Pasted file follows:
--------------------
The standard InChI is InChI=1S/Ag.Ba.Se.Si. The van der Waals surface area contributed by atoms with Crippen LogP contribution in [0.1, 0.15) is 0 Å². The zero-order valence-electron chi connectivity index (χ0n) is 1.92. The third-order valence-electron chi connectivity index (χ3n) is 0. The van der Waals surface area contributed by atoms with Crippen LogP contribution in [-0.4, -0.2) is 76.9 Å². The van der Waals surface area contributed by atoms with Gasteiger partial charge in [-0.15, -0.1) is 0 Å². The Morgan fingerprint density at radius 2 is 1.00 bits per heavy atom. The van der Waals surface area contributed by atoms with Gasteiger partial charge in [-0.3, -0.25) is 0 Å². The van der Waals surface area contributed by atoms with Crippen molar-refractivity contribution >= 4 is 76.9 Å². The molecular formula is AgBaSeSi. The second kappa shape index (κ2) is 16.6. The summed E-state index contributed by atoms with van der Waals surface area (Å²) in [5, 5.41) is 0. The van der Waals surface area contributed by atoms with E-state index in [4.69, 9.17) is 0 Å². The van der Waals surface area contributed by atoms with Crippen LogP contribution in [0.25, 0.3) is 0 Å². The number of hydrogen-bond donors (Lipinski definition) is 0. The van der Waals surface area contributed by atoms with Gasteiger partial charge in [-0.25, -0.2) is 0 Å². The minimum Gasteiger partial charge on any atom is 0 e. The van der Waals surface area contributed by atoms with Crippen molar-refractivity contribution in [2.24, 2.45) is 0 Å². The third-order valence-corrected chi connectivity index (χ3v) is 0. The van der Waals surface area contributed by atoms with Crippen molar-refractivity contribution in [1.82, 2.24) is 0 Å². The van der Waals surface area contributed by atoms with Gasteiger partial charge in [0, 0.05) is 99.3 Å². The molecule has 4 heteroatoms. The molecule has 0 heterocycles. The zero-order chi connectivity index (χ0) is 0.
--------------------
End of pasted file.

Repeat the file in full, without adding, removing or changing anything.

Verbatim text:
The standard InChI is InChI=1S/Ag.Ba.Se.Si. The van der Waals surface area contributed by atoms with Crippen LogP contribution in [0.1, 0.15) is 0 Å². The zero-order valence-electron chi connectivity index (χ0n) is 1.92. The third-order valence-electron chi connectivity index (χ3n) is 0. The van der Waals surface area contributed by atoms with Crippen LogP contribution in [-0.4, -0.2) is 76.9 Å². The van der Waals surface area contributed by atoms with Gasteiger partial charge in [-0.15, -0.1) is 0 Å². The Morgan fingerprint density at radius 2 is 1.00 bits per heavy atom. The van der Waals surface area contributed by atoms with Gasteiger partial charge in [-0.3, -0.25) is 0 Å². The van der Waals surface area contributed by atoms with Crippen molar-refractivity contribution >= 4 is 76.9 Å². The molecular formula is AgBaSeSi. The second kappa shape index (κ2) is 16.6. The summed E-state index contributed by atoms with van der Waals surface area (Å²) in [5, 5.41) is 0. The van der Waals surface area contributed by atoms with E-state index in [4.69, 9.17) is 0 Å². The van der Waals surface area contributed by atoms with Crippen LogP contribution in [0.25, 0.3) is 0 Å². The number of hydrogen-bond donors (Lipinski definition) is 0. The van der Waals surface area contributed by atoms with Gasteiger partial charge in [-0.25, -0.2) is 0 Å². The minimum Gasteiger partial charge on any atom is 0 e. The van der Waals surface area contributed by atoms with Crippen molar-refractivity contribution in [2.24, 2.45) is 0 Å². The third-order valence-corrected chi connectivity index (χ3v) is 0. The van der Waals surface area contributed by atoms with Crippen molar-refractivity contribution in [1.82, 2.24) is 0 Å². The van der Waals surface area contributed by atoms with Gasteiger partial charge in [0, 0.05) is 99.3 Å². The molecule has 4 heteroatoms. The molecule has 0 heterocycles. The zero-order chi connectivity index (χ0) is 0.